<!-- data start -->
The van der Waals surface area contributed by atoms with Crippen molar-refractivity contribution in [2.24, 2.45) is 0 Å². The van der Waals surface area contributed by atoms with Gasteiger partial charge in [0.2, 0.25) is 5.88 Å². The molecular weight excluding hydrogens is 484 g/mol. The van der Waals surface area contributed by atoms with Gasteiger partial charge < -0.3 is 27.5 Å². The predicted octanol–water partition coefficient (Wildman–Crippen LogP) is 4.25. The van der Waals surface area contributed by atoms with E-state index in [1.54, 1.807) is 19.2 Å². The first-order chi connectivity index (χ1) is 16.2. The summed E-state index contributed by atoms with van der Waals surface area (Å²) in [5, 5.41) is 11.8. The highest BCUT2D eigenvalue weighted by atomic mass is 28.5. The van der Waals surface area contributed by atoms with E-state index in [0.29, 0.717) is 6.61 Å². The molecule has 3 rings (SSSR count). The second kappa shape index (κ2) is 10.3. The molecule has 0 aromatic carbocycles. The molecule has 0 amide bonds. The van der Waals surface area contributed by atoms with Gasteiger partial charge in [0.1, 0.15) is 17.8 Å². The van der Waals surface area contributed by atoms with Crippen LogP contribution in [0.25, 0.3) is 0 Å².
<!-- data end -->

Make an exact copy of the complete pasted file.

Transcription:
The van der Waals surface area contributed by atoms with Crippen molar-refractivity contribution in [2.24, 2.45) is 0 Å². The van der Waals surface area contributed by atoms with Gasteiger partial charge in [0.2, 0.25) is 5.88 Å². The molecular weight excluding hydrogens is 484 g/mol. The van der Waals surface area contributed by atoms with Gasteiger partial charge < -0.3 is 27.5 Å². The predicted octanol–water partition coefficient (Wildman–Crippen LogP) is 4.25. The van der Waals surface area contributed by atoms with E-state index in [1.54, 1.807) is 19.2 Å². The first-order chi connectivity index (χ1) is 16.2. The summed E-state index contributed by atoms with van der Waals surface area (Å²) in [5, 5.41) is 11.8. The highest BCUT2D eigenvalue weighted by atomic mass is 28.5. The van der Waals surface area contributed by atoms with E-state index in [0.29, 0.717) is 6.61 Å². The molecule has 3 rings (SSSR count). The second kappa shape index (κ2) is 10.3. The molecule has 0 aromatic carbocycles. The molecule has 0 amide bonds. The van der Waals surface area contributed by atoms with Gasteiger partial charge in [0.1, 0.15) is 17.8 Å². The van der Waals surface area contributed by atoms with Crippen LogP contribution in [0.25, 0.3) is 0 Å².